The Masters - Round One
Jaime Diaz

Jordan Spieth was once immune from big numbers, but not any more

April 6, 2017

AUGUSTA, Ga. — For a brief moment early in the 2017 Masters, it seemed Jordan Spieth had escaped the specter of the 2016 Masters.

After fighting hard for 11 holes on Thursday to remain at even par, Spieth stepped on the tee at the par-3 12th hole. Cheers rose from the thick gallery, with the front rows actually standing in a welcoming tribute. The last time Spieth had played the hole in official competition, he’d made the quadruple-bogey 7 that cost him a second-straight green jacket.

As he waited while one of the players in the threesome in front of him, Jeunghun Wang, made a quad of his own, Spieth made dozens of short practice swings while taking in the center hole location and assessing the swirling wind with caddie Michael Greller. Finally, Spieth teed up his ball and, with the gallery silent, hit a solid 8-iron to the right of the hole and slightly long, about 35 feet from the pin.

He tried to act normal, but couldn’t hide a slight smile of relief. As the gallery cheered, Spieth acknowledged with a quick tip of the cap.

“I was relieved to see it down and on the green,” he admitted afterward. “And I guess everybody else felt maybe more than I did on it.” Asked how important that tee shot was, he downplayed the premise. “Just as important as it was for me to hit it on the green on 4 and 6 and 16,” he said.

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The solid par on his nemesis hole seemed to lift a weight, because on the par-5 13th, which because of the wind was playing long, Spieth holed a 15-footer for birdie to get to one under. After a good drive on the 14th and a solid wedge to 25 feet, his remaining uphill putt looked the type that Spieth makes with more regularity than his peers, and which could thrust him into the lead.

Rob Carr

Jordan Spieth waits to hit on the seventh hole during the first round of the 2017 Masters.

Instead, almost the instant he made contact, Spieth began walking toward the hole, watching his putt stop five feet short. And when Spieth missed that one, all the good that he had accomplished on the 12th seemed to disappear—and the specter of last year crept back into the picture.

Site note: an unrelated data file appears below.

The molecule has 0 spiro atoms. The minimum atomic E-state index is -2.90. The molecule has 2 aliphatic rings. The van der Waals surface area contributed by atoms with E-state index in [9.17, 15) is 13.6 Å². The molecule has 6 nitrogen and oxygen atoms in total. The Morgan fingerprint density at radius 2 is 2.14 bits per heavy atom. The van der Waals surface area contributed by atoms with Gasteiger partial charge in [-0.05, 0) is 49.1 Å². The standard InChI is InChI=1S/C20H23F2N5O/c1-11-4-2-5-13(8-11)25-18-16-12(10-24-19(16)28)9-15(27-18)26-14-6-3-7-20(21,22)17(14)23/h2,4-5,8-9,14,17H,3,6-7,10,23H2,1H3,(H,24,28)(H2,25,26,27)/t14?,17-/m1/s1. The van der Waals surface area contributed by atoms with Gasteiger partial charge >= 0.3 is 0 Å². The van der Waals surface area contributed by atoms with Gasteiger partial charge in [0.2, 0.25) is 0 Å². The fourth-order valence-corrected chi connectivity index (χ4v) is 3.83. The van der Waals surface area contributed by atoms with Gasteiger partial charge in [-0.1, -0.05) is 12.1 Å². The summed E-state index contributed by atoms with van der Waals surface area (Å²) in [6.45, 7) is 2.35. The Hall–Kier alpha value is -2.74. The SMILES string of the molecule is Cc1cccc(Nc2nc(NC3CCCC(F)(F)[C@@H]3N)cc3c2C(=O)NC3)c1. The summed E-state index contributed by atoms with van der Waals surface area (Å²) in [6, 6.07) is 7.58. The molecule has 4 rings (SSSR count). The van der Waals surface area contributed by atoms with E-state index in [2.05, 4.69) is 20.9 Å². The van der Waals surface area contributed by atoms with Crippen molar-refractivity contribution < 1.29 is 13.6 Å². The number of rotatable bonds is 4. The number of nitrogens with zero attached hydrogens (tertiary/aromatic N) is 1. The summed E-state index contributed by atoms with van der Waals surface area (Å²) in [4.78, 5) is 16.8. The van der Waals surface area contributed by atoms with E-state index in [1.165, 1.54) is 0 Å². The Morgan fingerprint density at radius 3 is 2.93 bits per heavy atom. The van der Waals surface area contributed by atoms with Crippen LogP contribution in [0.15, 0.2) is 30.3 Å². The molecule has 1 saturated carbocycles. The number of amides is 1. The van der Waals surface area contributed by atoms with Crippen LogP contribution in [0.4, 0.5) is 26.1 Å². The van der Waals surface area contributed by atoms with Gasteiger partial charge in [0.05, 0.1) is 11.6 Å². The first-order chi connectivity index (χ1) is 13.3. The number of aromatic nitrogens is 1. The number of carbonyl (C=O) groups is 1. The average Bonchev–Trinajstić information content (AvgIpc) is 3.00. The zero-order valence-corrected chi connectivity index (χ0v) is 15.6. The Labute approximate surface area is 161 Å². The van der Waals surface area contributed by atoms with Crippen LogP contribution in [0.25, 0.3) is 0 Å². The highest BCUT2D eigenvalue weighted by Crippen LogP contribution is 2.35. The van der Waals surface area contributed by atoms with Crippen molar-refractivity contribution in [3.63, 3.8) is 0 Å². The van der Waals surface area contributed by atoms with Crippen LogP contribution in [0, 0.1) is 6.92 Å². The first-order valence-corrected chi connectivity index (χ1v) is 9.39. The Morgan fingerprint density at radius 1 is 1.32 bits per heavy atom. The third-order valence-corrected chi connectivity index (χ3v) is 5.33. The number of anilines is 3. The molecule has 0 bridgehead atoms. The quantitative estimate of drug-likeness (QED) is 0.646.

On the par-5 15th, which very few players tried to reach in two, Spieth laid up with his second shot to 98 yards. With a downhill lie, the pin in the back left and into a gusting wind, the prudent play was to hit out the middle of the green—where the slope toward the pond is less severe—and take a par.

Instead, Spieth, thinking birdie, burned a firmly hit 54-degree wedge that fizzed through the breeze, but because he had underestimated the wind, landed only 10 feet onto the green. From there, the heavy spin started a slow but inevitable roll back into the water.

Now a replay of 2016—Spieth’s 12th-hole sequence that began with a pushed 8-iron into the water, chunked lob wedge into the water and long lob wedge into a back bunker—swirled back into the collective consciousness.

Spieth then dropped 20 yards closer, from where it became apparent why the third shot on the 15th, so much more common in previous generations, was considered evil. Admittedly making sure he didn’t go short again, Spieth hit too long, going over the green. His tricky uphill-downhill chip rolled 25 feet past. But here, Spieth hit perhaps his most shockingly poor shot among his string of missteps. He strokes his second straight terrible mid-range putt, again starting to walk right after impact. It left him a four-footer, which, when he missed, meant a 9—his second quad in two official rounds at Augusta National.

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“I still thought of it as a birdie hole today, but it really isn’t when you lay up,” said Spieth of the 530-yard 15th. “So I didn’t take my medicine and hit it about 15 feet right with a club that takes the spin off.” As for the rest of the hole, he avoided the details with both haste and euphemism. “So just went over and from there it’s very difficult,” he said soberly.

No question it was, but Spieth’s series of mistakes—just as they were last year on the 12th—were jarringly antithetical to his brand. Spieth is the guy you have to beat, not the guy who beats himself. Who seems immune to the big mistake.

Harry How

Jordan Spieth reacts to his chip on the 18th hole during the first round of the Masters. He'd leave himself a 15-footer for par, which he'd hole, to finish with a three-over 75.

But Thursday’s major lapse suggests the old immune system that used to inoculate Spieth against such errors is weakening.

Just as he showed last year after the 12th-hole disaster, when he birdied the 13th and 15th holes, Speith is a fighter. On Thursday, he immediately came back with a 7-iron to two feet for a birdie on the 16th. Then he scraped a par out of the trees on 17 after a pushed drive. Another pushed drive on the 18th led to a recovery that went long and left a difficult chip. Spieth goosed it too hard, but drilled the 15-footer to save par.

It was a good way to finish, and a 75 on such a mean course didn’t end Spieth’s chances. “It looks something like single digits might win this tournament,” he said. “And I certainly can post single digit under par at this point—got three rounds to go.”

Spieth is right, especially if he returns to being the guy who doesn’t beat himself. Except that the numbers say that he might already have. In the history of the Masters, no player who has made a score higher than double bogey on any single hole has won the tournament.


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